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Who Wins? 100 Historical Figures go Head-to-Head and You Decide the Winner! Review by Jennifer Do Nascimento

Clay Swartz
Workman Publishing
212-254-5900
225 Varick Street
New York, NY 10014-4381
http://www.Workman.com

Between Theodore Roosevelt and Cleopatra, who would be a better super spy? Or who would be more successful living in the wild, wild west, Christopher Columbus or Marie Antoinette? Who would make a better gladiator, Cyrus the Great or Sojourner Truth? If these sound absolutely absurd, well, that’s because they are. However, these are also the premise for the game, Who Wins?

In Who Wins? history is turned into an imaginative game as you pit some of the most colorful characters in history against each other in a series of epic showdowns in hilarious hypothetical situations. With mix-and-max pages, you can flip to any of the three panels to create your showdown and choose two of the 100 historical figures and one of the 50 head-to-head categories.

Each of the characters is rated (from 1-10) in seven categories: wealth, fitness, wisdom, bravery, artistry, leadership, and intelligence. Along with the ratings are short biographies and little-known facts for each person.

For example, we all know who Thomas Jefferson is, but did you know:

He spoke French, Italian, and Latin, and he could read Greek and Spanish. His huge 6,500 book library served as the original library of congress. He invented the dumbwaiter, hideaway bed, macaroni and cheese and the pedometer.

How to play: by picking two figures on the outside panels and an activity from the middle panel, you compare each character’s ratings in the different areas to see how they might fare with these outlandish circumstances.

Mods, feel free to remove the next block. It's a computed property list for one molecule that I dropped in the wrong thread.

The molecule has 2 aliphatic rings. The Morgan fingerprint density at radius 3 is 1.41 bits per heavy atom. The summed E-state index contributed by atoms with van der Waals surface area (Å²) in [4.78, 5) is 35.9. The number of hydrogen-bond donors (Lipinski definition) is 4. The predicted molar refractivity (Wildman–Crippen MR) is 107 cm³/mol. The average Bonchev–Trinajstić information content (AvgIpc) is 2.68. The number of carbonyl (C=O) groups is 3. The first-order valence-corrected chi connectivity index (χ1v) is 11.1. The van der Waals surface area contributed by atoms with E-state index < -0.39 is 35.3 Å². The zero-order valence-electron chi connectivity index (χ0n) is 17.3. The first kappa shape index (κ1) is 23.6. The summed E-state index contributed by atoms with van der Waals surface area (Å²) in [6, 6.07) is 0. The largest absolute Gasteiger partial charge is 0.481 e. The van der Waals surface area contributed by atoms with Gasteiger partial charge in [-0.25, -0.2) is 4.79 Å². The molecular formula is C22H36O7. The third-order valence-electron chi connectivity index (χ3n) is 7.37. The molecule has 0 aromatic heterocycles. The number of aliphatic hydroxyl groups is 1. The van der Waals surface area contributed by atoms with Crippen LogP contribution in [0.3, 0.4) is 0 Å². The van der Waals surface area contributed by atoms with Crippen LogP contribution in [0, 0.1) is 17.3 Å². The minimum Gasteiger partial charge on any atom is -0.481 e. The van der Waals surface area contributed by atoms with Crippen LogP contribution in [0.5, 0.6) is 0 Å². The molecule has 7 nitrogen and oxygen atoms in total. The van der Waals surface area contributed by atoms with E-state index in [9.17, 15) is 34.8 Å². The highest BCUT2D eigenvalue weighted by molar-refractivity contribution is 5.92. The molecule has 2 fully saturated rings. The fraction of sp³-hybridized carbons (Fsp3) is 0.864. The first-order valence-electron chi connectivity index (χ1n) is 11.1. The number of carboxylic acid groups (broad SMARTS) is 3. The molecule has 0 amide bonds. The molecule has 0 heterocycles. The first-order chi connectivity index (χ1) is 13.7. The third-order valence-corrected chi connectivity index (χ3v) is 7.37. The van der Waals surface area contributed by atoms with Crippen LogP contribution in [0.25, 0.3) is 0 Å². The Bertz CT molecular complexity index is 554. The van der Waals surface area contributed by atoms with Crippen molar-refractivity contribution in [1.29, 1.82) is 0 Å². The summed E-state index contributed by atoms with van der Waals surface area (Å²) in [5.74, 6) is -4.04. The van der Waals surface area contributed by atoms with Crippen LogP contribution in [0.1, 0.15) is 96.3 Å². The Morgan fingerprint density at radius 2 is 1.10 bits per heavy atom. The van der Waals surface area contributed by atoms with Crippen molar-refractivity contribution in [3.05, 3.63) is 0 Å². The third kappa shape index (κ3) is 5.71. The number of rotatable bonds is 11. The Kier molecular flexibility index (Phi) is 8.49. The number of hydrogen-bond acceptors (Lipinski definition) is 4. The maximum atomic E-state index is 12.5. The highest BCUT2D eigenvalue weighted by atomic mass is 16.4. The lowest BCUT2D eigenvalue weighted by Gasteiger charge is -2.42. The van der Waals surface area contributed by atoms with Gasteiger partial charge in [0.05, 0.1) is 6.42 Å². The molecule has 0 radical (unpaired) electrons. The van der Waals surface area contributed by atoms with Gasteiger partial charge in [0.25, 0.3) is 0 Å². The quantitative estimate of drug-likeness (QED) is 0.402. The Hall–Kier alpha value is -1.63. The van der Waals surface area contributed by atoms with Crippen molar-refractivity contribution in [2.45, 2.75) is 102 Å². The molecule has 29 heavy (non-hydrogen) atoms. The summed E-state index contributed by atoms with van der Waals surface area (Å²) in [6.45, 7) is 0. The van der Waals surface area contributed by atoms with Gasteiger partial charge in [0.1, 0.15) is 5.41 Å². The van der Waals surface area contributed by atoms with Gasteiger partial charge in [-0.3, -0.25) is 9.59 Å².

For example: If Louis Armstrong and Margaret Thatcher were to race around the world, you’d compare the different ratings and decide who you think would win. They are equally matched in fitness and bravery, but Margaret far outscores Louis in intelligence, leadership, wisdom, and wealth. However, Louis outscores Margaret in artistry. It’s up to you do decide which of these characteristics would benefit them the most in their endeavors. There are more than 100,000 possible combinations of people and hypothetical situations!

For the most part, I kept the book in the van to keep the kids busy during long car rides. From time to time they would be in the middle of a “game” and have to bring the book inside. All of them- ages 4-17 have had fun playing with the book. As a parent, I appreciate that they are learning while they have fun. After all, that is the best way to learn, right?

This is definitely a fun way to learn your history! It is designed with children in grades 3-6 (ages 8-12) in mind, and is available for $14.95.

-Product review by Jeniffer Do Nascimento, The Old Schoolhouse® Magazine, LLC, August, 2016

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